Algeria, which shares a long border with Libya, is ready to play a role, he said.
Libya has been wracked by chaos since a NATO-backed uprising toppled longtime dictator Moammar Gadhafi in 2011, and split the country between a U.N.-supported government in the capital, Tripoli, and rival authorities loyal to commander Khalifa Hifter in the east. Each have been backed by different armed groups and foreign governments.
In 2019, Hifter launched a military offensive to capture the capital. His campaign was backed by Egypt, the UAE, Russia and France, while his rivals had the support of Turkey, Qatar and Italy.
Hifter’s march on Tripoli ultimately failed in June 2020. Subsequent U.N.-sponsored peace talks brought about a cease-fire and installed an interim government that’s expected to lead the country into a general election in December.
The Libyan parliament has so far failed to agree on a legal framework to hold elections.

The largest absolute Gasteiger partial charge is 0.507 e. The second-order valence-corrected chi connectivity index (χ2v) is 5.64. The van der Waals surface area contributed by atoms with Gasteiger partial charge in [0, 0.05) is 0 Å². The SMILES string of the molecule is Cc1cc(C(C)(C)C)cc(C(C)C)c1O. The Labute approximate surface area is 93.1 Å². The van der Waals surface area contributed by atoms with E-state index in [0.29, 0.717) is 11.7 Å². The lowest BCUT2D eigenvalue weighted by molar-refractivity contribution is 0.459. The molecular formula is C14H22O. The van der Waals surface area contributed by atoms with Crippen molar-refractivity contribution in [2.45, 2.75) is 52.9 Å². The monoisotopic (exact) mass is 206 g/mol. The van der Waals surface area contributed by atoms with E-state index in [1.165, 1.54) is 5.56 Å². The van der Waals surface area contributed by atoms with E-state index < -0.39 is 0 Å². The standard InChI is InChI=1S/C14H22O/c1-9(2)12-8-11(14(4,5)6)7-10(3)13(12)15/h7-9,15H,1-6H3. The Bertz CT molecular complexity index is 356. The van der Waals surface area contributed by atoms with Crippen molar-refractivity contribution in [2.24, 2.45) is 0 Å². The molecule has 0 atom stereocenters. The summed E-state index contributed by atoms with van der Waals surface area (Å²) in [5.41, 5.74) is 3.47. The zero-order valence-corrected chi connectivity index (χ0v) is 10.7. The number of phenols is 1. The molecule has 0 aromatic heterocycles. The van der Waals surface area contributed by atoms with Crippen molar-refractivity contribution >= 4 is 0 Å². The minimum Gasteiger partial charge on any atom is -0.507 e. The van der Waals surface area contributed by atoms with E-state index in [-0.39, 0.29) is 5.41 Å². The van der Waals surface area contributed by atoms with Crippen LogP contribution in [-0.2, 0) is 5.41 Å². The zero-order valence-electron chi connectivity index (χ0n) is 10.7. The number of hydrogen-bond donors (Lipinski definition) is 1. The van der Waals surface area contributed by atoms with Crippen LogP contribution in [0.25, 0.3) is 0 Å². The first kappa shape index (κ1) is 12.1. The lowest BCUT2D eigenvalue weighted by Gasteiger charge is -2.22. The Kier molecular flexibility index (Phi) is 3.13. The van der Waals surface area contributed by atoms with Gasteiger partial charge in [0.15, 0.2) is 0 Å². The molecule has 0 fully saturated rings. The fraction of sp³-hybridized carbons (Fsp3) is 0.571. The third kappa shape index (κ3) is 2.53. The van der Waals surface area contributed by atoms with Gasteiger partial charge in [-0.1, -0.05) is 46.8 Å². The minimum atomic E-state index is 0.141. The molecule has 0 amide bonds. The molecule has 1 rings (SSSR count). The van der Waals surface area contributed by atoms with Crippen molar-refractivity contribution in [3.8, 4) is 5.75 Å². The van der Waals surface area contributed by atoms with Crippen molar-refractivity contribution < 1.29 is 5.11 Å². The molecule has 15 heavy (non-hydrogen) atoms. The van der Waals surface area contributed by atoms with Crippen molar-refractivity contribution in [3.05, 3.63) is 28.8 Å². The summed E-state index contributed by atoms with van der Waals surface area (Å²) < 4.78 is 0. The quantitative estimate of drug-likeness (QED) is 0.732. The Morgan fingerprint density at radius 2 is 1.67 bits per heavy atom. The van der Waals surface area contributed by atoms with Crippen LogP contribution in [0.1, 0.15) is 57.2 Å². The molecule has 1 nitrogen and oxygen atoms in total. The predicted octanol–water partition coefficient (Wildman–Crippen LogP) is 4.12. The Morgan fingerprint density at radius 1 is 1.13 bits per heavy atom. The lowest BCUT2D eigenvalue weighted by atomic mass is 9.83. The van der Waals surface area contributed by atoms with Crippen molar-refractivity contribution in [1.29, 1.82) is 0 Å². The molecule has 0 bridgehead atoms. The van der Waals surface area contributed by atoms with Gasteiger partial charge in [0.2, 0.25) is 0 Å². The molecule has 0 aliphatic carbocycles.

Kubis, the U.N. envoy, urged lawmakers to finalize laws needed for the December vote “without any further delay.”
He also expressed concerns about the continued presence of mercenaries, foreign fighters and foreign forces in Libya, echoing the U.N. Security Council’s calls for the full implementation of the October cease-fire deal including the withdrawal of foreign fighters and mercenaries.
The U.N. estimated in December there were at least 20,000 foreign fighters and mercenaries in Libya, including Syrians, Russians, Sudanese and Chadians.
“Libya is at a critical stage where the significant achievements and progress of the past period must be consolidated with an added momentum to continue the political transition towards a unified, fully sovereign, peaceful and stable country,” Kubis said.
Samy Magdy in Cairo contributed.